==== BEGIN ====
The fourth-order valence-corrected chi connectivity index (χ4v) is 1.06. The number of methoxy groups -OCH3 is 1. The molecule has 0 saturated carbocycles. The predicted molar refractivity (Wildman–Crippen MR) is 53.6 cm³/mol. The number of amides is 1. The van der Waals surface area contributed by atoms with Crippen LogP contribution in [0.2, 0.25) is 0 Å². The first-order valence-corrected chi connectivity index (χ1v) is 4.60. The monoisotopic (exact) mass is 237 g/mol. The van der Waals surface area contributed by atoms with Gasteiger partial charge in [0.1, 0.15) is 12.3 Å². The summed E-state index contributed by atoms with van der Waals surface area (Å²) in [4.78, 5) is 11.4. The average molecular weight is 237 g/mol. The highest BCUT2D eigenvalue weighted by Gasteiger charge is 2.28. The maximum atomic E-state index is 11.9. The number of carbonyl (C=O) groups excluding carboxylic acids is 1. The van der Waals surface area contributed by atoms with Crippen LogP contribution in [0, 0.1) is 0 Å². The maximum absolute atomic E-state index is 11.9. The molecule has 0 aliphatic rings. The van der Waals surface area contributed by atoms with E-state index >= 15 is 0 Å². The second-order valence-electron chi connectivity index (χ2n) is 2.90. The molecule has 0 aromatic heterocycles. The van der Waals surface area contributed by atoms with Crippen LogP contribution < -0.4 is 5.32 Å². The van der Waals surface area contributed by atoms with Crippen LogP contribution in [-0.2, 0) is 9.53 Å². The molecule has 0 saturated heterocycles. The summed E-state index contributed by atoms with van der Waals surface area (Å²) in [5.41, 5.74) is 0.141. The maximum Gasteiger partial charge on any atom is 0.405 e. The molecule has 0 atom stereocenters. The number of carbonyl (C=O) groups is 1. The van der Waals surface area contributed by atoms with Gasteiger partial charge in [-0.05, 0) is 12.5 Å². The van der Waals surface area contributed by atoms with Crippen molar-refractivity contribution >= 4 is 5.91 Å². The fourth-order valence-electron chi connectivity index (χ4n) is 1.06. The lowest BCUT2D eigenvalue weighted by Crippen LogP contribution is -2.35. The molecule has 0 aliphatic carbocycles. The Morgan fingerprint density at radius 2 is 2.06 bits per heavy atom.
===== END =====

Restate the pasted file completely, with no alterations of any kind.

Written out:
The fourth-order valence-corrected chi connectivity index (χ4v) is 1.06. The number of methoxy groups -OCH3 is 1. The molecule has 0 saturated carbocycles. The predicted molar refractivity (Wildman–Crippen MR) is 53.6 cm³/mol. The number of amides is 1. The van der Waals surface area contributed by atoms with Crippen LogP contribution in [0.2, 0.25) is 0 Å². The first-order valence-corrected chi connectivity index (χ1v) is 4.60. The monoisotopic (exact) mass is 237 g/mol. The van der Waals surface area contributed by atoms with Gasteiger partial charge in [0.1, 0.15) is 12.3 Å². The summed E-state index contributed by atoms with van der Waals surface area (Å²) in [4.78, 5) is 11.4. The average molecular weight is 237 g/mol. The highest BCUT2D eigenvalue weighted by Gasteiger charge is 2.28. The maximum atomic E-state index is 11.9. The number of carbonyl (C=O) groups excluding carboxylic acids is 1. The van der Waals surface area contributed by atoms with Crippen LogP contribution in [0, 0.1) is 0 Å². The maximum absolute atomic E-state index is 11.9. The molecule has 0 aliphatic rings. The van der Waals surface area contributed by atoms with E-state index >= 15 is 0 Å². The second-order valence-electron chi connectivity index (χ2n) is 2.90. The molecule has 0 aromatic heterocycles. The van der Waals surface area contributed by atoms with Crippen LogP contribution < -0.4 is 5.32 Å². The van der Waals surface area contributed by atoms with Crippen LogP contribution in [-0.2, 0) is 9.53 Å². The molecule has 0 saturated heterocycles. The summed E-state index contributed by atoms with van der Waals surface area (Å²) in [5.41, 5.74) is 0.141. The maximum Gasteiger partial charge on any atom is 0.405 e. The molecule has 0 atom stereocenters. The number of carbonyl (C=O) groups is 1. The van der Waals surface area contributed by atoms with Gasteiger partial charge in [-0.05, 0) is 12.5 Å². The van der Waals surface area contributed by atoms with Crippen molar-refractivity contribution >= 4 is 5.91 Å². The fourth-order valence-electron chi connectivity index (χ4n) is 1.06. The lowest BCUT2D eigenvalue weighted by Crippen LogP contribution is -2.35. The molecule has 0 aliphatic carbocycles. The Morgan fingerprint density at radius 2 is 2.06 bits per heavy atom.